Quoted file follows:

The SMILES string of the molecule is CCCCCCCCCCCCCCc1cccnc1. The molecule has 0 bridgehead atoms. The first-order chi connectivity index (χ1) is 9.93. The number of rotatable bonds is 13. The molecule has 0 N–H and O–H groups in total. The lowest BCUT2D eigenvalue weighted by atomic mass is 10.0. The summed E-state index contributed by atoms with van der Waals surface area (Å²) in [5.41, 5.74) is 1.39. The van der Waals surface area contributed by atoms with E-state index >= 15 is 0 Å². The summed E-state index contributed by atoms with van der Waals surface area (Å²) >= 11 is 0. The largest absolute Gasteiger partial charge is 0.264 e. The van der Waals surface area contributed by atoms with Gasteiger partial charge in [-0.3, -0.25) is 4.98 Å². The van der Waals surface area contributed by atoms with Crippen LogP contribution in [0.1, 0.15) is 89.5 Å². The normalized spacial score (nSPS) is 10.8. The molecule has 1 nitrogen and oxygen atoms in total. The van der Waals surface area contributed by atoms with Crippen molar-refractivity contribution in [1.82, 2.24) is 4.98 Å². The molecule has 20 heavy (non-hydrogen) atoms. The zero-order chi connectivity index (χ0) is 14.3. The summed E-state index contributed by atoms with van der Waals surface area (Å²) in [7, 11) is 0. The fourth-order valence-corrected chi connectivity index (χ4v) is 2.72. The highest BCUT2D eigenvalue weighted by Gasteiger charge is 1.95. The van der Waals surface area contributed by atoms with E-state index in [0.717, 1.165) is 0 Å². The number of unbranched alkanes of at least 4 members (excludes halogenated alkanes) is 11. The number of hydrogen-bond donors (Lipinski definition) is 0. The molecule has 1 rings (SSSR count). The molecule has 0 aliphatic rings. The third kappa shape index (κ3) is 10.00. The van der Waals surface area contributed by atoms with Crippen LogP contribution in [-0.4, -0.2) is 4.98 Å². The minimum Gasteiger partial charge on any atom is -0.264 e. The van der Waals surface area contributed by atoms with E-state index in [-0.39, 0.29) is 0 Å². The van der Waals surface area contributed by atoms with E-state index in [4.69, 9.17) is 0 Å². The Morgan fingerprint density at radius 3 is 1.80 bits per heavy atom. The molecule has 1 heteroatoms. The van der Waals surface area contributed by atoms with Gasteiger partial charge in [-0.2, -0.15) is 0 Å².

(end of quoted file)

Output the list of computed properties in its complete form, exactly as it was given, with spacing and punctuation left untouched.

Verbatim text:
The SMILES string of the molecule is CCCCCCCCCCCCCCc1cccnc1. The molecule has 0 bridgehead atoms. The first-order chi connectivity index (χ1) is 9.93. The number of rotatable bonds is 13. The molecule has 0 N–H and O–H groups in total. The lowest BCUT2D eigenvalue weighted by atomic mass is 10.0. The summed E-state index contributed by atoms with van der Waals surface area (Å²) in [5.41, 5.74) is 1.39. The van der Waals surface area contributed by atoms with E-state index >= 15 is 0 Å². The summed E-state index contributed by atoms with van der Waals surface area (Å²) >= 11 is 0. The largest absolute Gasteiger partial charge is 0.264 e. The van der Waals surface area contributed by atoms with Gasteiger partial charge in [-0.3, -0.25) is 4.98 Å². The van der Waals surface area contributed by atoms with Crippen LogP contribution in [0.1, 0.15) is 89.5 Å². The normalized spacial score (nSPS) is 10.8. The molecule has 1 nitrogen and oxygen atoms in total. The van der Waals surface area contributed by atoms with Crippen molar-refractivity contribution in [1.82, 2.24) is 4.98 Å². The molecule has 20 heavy (non-hydrogen) atoms. The zero-order chi connectivity index (χ0) is 14.3. The summed E-state index contributed by atoms with van der Waals surface area (Å²) in [7, 11) is 0. The fourth-order valence-corrected chi connectivity index (χ4v) is 2.72. The highest BCUT2D eigenvalue weighted by Gasteiger charge is 1.95. The van der Waals surface area contributed by atoms with E-state index in [0.717, 1.165) is 0 Å². The number of unbranched alkanes of at least 4 members (excludes halogenated alkanes) is 11. The number of hydrogen-bond donors (Lipinski definition) is 0. The molecule has 1 rings (SSSR count). The molecule has 0 aliphatic rings. The third kappa shape index (κ3) is 10.00. The van der Waals surface area contributed by atoms with Crippen LogP contribution in [-0.4, -0.2) is 4.98 Å². The minimum Gasteiger partial charge on any atom is -0.264 e. The van der Waals surface area contributed by atoms with E-state index in [-0.39, 0.29) is 0 Å². The van der Waals surface area contributed by atoms with E-state index in [4.69, 9.17) is 0 Å². The Morgan fingerprint density at radius 3 is 1.80 bits per heavy atom. The molecule has 1 heteroatoms. The van der Waals surface area contributed by atoms with Gasteiger partial charge in [-0.2, -0.15) is 0 Å².